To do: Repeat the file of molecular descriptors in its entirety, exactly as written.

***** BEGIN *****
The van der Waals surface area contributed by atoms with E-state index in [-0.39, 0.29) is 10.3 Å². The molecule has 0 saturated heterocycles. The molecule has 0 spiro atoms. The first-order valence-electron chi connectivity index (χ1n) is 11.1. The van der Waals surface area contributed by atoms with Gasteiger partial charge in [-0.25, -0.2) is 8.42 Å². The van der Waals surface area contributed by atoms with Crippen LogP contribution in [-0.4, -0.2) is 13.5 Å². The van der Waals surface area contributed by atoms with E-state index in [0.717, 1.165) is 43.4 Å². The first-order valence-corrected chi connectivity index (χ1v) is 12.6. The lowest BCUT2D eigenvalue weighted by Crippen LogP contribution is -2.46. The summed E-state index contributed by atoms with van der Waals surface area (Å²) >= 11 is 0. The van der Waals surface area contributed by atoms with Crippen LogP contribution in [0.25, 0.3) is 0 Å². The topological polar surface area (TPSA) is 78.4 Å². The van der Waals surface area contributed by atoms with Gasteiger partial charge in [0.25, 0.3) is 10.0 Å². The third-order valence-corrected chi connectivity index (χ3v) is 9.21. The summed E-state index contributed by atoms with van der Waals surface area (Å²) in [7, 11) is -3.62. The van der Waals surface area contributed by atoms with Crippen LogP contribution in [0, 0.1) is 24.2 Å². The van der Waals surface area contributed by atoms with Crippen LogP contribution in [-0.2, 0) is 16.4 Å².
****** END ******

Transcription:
The van der Waals surface area contributed by atoms with E-state index in [-0.39, 0.29) is 10.3 Å². The molecule has 0 saturated heterocycles. The molecule has 0 spiro atoms. The first-order valence-electron chi connectivity index (χ1n) is 11.1. The van der Waals surface area contributed by atoms with Gasteiger partial charge in [-0.25, -0.2) is 8.42 Å². The van der Waals surface area contributed by atoms with Crippen LogP contribution in [-0.4, -0.2) is 13.5 Å². The van der Waals surface area contributed by atoms with E-state index in [0.717, 1.165) is 43.4 Å². The first-order valence-corrected chi connectivity index (χ1v) is 12.6. The lowest BCUT2D eigenvalue weighted by Crippen LogP contribution is -2.46. The summed E-state index contributed by atoms with van der Waals surface area (Å²) >= 11 is 0. The van der Waals surface area contributed by atoms with Crippen LogP contribution in [0.25, 0.3) is 0 Å². The topological polar surface area (TPSA) is 78.4 Å². The van der Waals surface area contributed by atoms with Gasteiger partial charge in [0.25, 0.3) is 10.0 Å². The third-order valence-corrected chi connectivity index (χ3v) is 9.21. The summed E-state index contributed by atoms with van der Waals surface area (Å²) in [7, 11) is -3.62. The van der Waals surface area contributed by atoms with Crippen LogP contribution in [0, 0.1) is 24.2 Å². The van der Waals surface area contributed by atoms with Crippen LogP contribution in [-0.2, 0) is 16.4 Å².